Co-authors: Sara (Meg) Davis is senior researcher, Global Health Centre at the Graduate Institute of International and Development Studies, Geneva, Switzerland. Philip Alston is professor, New York University School of Law and former UN Special Rapporteur on Extreme Poverty and Human Rights, New York, USA. Joseph J. Amon is Clinical Professor and Director of the Office of Global Health at Dornsife School of Public Health, Drexel University, Philadelphia, USA. Edwin J. Bernard is executive director, HIV Justice Network in Amsterdam, the Netherlands. Sarah M. Brooks is programme director, International Service for Human Rights in Geneva, Switzerland. Gian Luca Burci is professor in the International Law Department of the Graduate Institute of International and Development Studies, Geneva, Switzerland. Naomi Burke-Shyne is executive director, Harm Reduction International, in London, UK. Georgina Caswell is programme manager, Global Network of People Living with HIV in Cape Town, South Africa. Mikhail Golichenko is senior policy analyst, HIV Legal Network in Toronto, Ontario, Canada. Anand Grover is director, Lawyers Collective and the former UN Special Rapporteur on the Right to Physical and Mental Health in Mumbai, India. Sophie Harman is professor at the School of Politics and International Relations, Queen Mary University of London, in London, UK. Lu Jun is director of Beijing Yirenping Center in Beijing, China. Rajat Khosla is senior director of research, advocacy and policy at Amnesty International, London, UK. Kyle Knight is senior researcher, Human Rights Watch, Durham, NC, USA. Allan Maleche is executive director, Kenya Ethical and Legal Issues Network on HIV and AIDS (KELIN), Nairobi, Kenya. Tlaleng Mofokeng is UN Special Rapporteur on the Right to Physical and Mental Health. Moses Mulumba is executive director, Center for Health, Human Rights and Development, in Kampala, Uganda. Sandeep Nanwani is chief medical officer, Yayasan Kebaya in Yogyakarta, Indonesia. Mike Podmore is director, STOPAIDS in London, UK. Dainius Puras is a professor at Vilnius University and former UN Special Rapporteur on the Right to Physical and Mental Health in Vilnius, Lithuania. Nina Sun is deputy director, Global Health and assistant clinical professor at the Dornsife School of Public Health, Drexel University, Philadelphia, USA. Nerima Were is deputy director, Kenya Ethical and Legal Issues Network on HIV and AIDS (KELIN), Nairobi, Kenya. 

HJN’s Annual Report 2020
Looking back at an “extraordinary twelve months”

Looking back at an “extraordinary twelve months”

Today, with the publication of our Annual Report 2020, we look back at some of the key highlights of an extraordinary twelve months and look to the future.

The report is published by HJN’s fiscal host, the HIV Justice Foundation, an independent non-profit legal entity registered in the Netherlands as Stichting HIV Justice to specifically serve as the fiscal organisation for the HIV Justice Network and other related activities.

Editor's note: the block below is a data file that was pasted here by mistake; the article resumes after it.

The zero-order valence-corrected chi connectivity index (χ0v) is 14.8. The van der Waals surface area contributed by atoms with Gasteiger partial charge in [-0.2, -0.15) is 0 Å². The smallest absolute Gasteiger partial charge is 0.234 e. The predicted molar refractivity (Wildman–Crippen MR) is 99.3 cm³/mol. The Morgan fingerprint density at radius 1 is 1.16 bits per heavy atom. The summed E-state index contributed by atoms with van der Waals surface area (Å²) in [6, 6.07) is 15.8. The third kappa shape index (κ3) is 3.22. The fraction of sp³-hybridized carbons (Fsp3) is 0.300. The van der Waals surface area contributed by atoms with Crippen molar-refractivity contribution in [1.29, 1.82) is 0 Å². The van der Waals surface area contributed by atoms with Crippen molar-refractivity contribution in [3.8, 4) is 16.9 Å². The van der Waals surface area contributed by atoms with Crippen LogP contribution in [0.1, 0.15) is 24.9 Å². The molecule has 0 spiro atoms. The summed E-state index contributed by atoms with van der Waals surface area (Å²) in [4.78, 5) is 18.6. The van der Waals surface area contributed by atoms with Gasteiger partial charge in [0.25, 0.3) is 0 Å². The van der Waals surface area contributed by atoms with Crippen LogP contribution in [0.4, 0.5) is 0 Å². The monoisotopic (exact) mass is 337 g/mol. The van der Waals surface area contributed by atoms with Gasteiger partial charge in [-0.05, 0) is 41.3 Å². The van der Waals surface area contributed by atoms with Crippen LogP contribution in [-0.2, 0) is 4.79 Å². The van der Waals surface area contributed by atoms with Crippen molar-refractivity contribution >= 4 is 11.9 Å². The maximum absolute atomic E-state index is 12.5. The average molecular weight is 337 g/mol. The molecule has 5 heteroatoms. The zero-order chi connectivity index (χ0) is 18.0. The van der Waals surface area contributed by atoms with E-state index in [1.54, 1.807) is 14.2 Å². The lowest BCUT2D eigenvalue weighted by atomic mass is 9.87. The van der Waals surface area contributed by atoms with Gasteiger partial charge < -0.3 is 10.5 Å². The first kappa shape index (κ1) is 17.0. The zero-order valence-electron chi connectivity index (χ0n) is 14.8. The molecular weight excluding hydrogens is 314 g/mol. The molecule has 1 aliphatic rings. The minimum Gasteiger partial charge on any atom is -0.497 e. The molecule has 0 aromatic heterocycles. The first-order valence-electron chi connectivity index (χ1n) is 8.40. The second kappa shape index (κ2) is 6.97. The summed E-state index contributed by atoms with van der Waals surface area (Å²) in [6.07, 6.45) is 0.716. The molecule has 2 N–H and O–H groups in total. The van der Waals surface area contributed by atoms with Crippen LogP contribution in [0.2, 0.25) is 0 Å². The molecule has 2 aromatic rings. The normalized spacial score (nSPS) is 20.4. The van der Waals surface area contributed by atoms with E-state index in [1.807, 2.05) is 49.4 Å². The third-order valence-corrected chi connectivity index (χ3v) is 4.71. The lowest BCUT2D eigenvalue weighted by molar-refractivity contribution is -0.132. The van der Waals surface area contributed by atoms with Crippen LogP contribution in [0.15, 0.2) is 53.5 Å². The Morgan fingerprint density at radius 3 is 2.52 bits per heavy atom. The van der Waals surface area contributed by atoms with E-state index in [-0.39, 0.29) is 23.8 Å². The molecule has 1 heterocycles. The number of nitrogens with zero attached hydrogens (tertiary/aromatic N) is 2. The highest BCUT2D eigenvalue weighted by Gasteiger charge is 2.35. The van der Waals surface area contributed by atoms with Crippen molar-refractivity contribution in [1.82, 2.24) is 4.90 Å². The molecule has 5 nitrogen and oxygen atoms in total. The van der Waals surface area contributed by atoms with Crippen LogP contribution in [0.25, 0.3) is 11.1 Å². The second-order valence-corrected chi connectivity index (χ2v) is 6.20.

Although 2020 was the year that COVID-19 impacted us all, HIV criminalisation was still a major issue of concern. HJN began highlighting punitive responses to this latest pandemic in our HIV Justice Weekly newsletter in March 2020, as well documenting at least 90 cases of unjust HIV criminalisation in 25 countries through our global monitoring work.

Kevin Moody, who became Chair of the Foundation’s Supervisory Board earlier this year, after joining the Board last September, said: “HJN realised major achievements last year, as outlined in our Annual Report 2020. Aside from fulfilling an essential leadership role in combatting HIV criminalisation and convening diverse partners globally, Executive Director Edwin J Bernard led the team in evaluating its strategy with an eye to remain fit for purpose in a rapidly changing environment moving forward. That this was all achieved in the context of COVID-19 speaks highly of the dedication of the team and partners to reduce unjust criminalisation of people living with HIV everywhere.”

HJN milestones

Despite the many challenges faced by our partners working in-country, and regionally, HJN continued its mission to cultivate a global community of transparency and collaboration between individuals and organisations working to address HIV criminalisation. Key milestones for 2020 included:

Throughout the year, as the lead grantee of the HIV Justice Global Consortium, funded through the Robert Carr Fund, we oversaw the distribution of small grant pots to via our partners working in Eastern Europe and Central Asia, Francophone Africa, Anglophone, and Lusophone Africa, and Latin America; and supported research in Angola and Mexico and legal interventions in Canada, Lesotho, and Zimbabwe.

Key Strengths

In the second half of 2020, we undertook a strategic review which found that HJN’s reputation amongst its stakeholders is strong, based on the expertise within the organisation, work it produces, and its leadership.

HJN has grown over the past year, taking steps to expand the team to complement our existing capacity around campaigns and communications, and finance and administration. We also expanded our governance, adding new Supervisory Board members, and convened our Global Advisory Panel (GAP), an international expert reference group of activists, lawyers, and academics – more than half of whom are openly living with HIV – from all regions of the world who are working on ending HIV and intersectional criminalisation.

Looking to the Future